C. Analysis.

Peter Beane contends that the district court erred in granting summary judgment for three reasons: (1) section 881(a)(7) does not allow the forfeiture of property used to grow marijuana for personal use; (2) a title dispute regarding ownership of the estate

Page 205

foreclosed summary judgment because a trial was necessary to resolve the dispute and adjudicate Peter Beane's actual ownership status; and (3) the forfeiture violated constitutional strictures prohibiting disproportionate punishment. We turn, then, to these contentions.

1. Personal Use. Peter Beane's first asseveration is that section 881(a)(7) does not authorize a forfeiture of property based on the cultivation of marijuana exclusively for personal use; and that, since a dispute existed as to why he grew marijuana--he asserts that it was for his own, admittedly copious, consumption--summary judgment was premature. We think this claim is more smoke than substance.

The statutory scheme is precise to the point of pedantry. By its express terms, section 881(a)(7) sanctions forfeiture of real property used "to commit ... a violation of this subchapter punishable by more than one year's imprisonment." The subchapter in question makes it unlawful "to manufacture ... a controlled substance." 21 U.S.C. § 841(a)(1) (1982). As employed in the statute, the term "manufacture" includes "production," 21 U.S.C. § 802(15) (Supp.1988), and the term "production" includes the "planting, cultivation, growing, or harvesting of a controlled substance." Id. at § 802(22). The pertinent authority also designates marijuana as a...

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    ...in future cases, as nonmutual offensive collateral estoppel does not apply against the United States. United States v. Plat 20, Lot 17, 960 F.2d 200, 211 (1st Cir.1992) (citing United States v. Mendoza, 464 U.S. 154, 159-63, 104 S.Ct. 568, 78 L.Ed.2d 379 I am compelled to address one other ......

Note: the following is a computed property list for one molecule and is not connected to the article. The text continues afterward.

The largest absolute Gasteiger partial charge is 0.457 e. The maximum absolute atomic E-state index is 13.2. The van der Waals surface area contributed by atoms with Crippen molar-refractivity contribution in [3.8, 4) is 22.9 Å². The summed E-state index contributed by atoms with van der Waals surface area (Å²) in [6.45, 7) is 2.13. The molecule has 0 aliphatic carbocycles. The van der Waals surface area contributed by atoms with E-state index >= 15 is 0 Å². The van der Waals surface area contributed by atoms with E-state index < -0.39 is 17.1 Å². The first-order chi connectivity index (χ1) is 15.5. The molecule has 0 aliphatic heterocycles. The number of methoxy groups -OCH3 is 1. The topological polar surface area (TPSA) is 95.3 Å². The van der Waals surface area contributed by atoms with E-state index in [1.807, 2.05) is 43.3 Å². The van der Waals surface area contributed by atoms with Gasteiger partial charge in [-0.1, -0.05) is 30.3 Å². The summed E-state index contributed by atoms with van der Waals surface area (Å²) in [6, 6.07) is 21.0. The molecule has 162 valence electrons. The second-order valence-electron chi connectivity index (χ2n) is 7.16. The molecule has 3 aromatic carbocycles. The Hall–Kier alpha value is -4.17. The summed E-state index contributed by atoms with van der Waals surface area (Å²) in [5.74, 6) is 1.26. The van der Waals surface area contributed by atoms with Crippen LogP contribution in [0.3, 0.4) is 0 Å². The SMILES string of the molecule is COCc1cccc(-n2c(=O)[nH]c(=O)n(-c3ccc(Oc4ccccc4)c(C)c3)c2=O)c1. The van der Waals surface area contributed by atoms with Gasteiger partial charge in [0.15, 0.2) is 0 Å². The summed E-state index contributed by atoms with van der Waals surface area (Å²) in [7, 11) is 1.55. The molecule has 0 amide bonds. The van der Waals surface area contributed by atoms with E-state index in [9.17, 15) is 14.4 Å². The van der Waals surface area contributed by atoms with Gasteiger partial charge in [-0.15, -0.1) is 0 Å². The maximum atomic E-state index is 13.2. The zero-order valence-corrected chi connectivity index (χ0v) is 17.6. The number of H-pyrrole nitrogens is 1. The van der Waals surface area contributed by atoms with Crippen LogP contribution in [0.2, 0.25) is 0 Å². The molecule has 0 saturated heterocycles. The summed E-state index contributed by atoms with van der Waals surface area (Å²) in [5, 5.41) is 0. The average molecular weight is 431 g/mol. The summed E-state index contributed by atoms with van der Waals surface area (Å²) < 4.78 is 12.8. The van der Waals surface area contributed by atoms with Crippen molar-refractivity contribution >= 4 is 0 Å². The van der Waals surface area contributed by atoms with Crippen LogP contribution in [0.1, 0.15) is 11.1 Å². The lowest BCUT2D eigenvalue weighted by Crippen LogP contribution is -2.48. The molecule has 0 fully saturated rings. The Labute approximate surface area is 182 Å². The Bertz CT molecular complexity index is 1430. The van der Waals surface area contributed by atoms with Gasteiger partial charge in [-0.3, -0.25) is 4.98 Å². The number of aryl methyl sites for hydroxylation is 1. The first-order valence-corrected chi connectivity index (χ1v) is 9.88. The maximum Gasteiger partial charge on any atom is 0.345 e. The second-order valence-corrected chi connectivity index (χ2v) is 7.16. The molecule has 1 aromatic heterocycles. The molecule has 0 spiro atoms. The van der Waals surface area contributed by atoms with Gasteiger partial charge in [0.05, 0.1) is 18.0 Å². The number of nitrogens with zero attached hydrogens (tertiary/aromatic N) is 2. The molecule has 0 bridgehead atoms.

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    ...U.S. 1030, 113 S.Ct. 1845, 123 L.Ed.2d 470 (1993); United States v. One Parcel of Real Property (Great Harbor Neck, New Shoreham, R.I.), 960 F.2d 200, 204 (1st Cir.1992); Griggs-Ryan v. Smith, 904 F.2d 112, 115-16 (1st Cir.1990); Medina-Munoz v. R.J. Reynolds Page 428 Tobacco Co., 896 F.2d ......
  • Rosado De Velez v. Zayas, No. CIV. 02-1777(SEC).
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    • United States District Courts. 1st Circuit. District of Puerto Rico
    • July 26, 2004
    ...evidence to permit a reasonable trier of fact to resolve the issue in favor of the non-moving party. U.S. v. One Parcel of Real Prop., 960 F.2d 200, 204 (1st Cir.1992); see also Boston Athletic Assn. v. Sullivan, 867 F.2d 22, 24 (1st Cir.1989); Medina-Munoz v. R.J. Reynolds Tobacco, 896 F.2......
  • Request a trial to view additional results
457 cases
  • AMIRA-JABBAR v. TRAVEL Serv. INC., Civil No. 08-2408 (JA).
    • United States
    • United States District Courts. 1st Circuit. District of Puerto Rico
    • September 10, 2010
    ...703 (1st Cir.1993) (citing Anderson v. Liberty Lobby, Inc., 477 U.S. at 248, 106 S.Ct. 2505; United States v. One Parcel of Real Prop., 960 F.2d 200, 204 (1st Cir.1992)). “In this context, ‘genuine’ means that the evidence about the fact is such that a reasonable jury could resolve the poin......
  • McIntyre v. U.S., Civil Action No. 01-CV-10408-RCL.
    • United States
    • United States District Courts. 1st Circuit. United States District Courts. 1st Circuit. District of Massachusetts
    • September 5, 2006
    ...in future cases, as nonmutual offensive collateral estoppel does not apply against the United States. United States v. Plat 20, Lot 17, 960 F.2d 200, 211 (1st Cir.1992) (citing United States v. Mendoza, 464 U.S. 154, 159-63, 104 S.Ct. 568, 78 L.Ed.2d 379 I am compelled to address one other ......
  • Smith v. F.W. Morse & Co., Inc., No. 95-1556
    • United States
    • United States Courts of Appeals. United States Court of Appeals (1st Circuit)
    • November 6, 1995
    ...U.S. 1030, 113 S.Ct. 1845, 123 L.Ed.2d 470 (1993); United States v. One Parcel of Real Property (Great Harbor Neck, New Shoreham, R.I.), 960 F.2d 200, 204 (1st Cir.1992); Griggs-Ryan v. Smith, 904 F.2d 112, 115-16 (1st Cir.1990); Medina-Munoz v. R.J. Reynolds Page 428 Tobacco Co., 896 F.2d ......
  • Rosado De Velez v. Zayas, No. CIV. 02-1777(SEC).
    • United States
    • United States District Courts. 1st Circuit. District of Puerto Rico
    • July 26, 2004
    ...evidence to permit a reasonable trier of fact to resolve the issue in favor of the non-moving party. U.S. v. One Parcel of Real Prop., 960 F.2d 200, 204 (1st Cir.1992); see also Boston Athletic Assn. v. Sullivan, 867 F.2d 22, 24 (1st Cir.1989); Medina-Munoz v. R.J. Reynolds Tobacco, 896 F.2......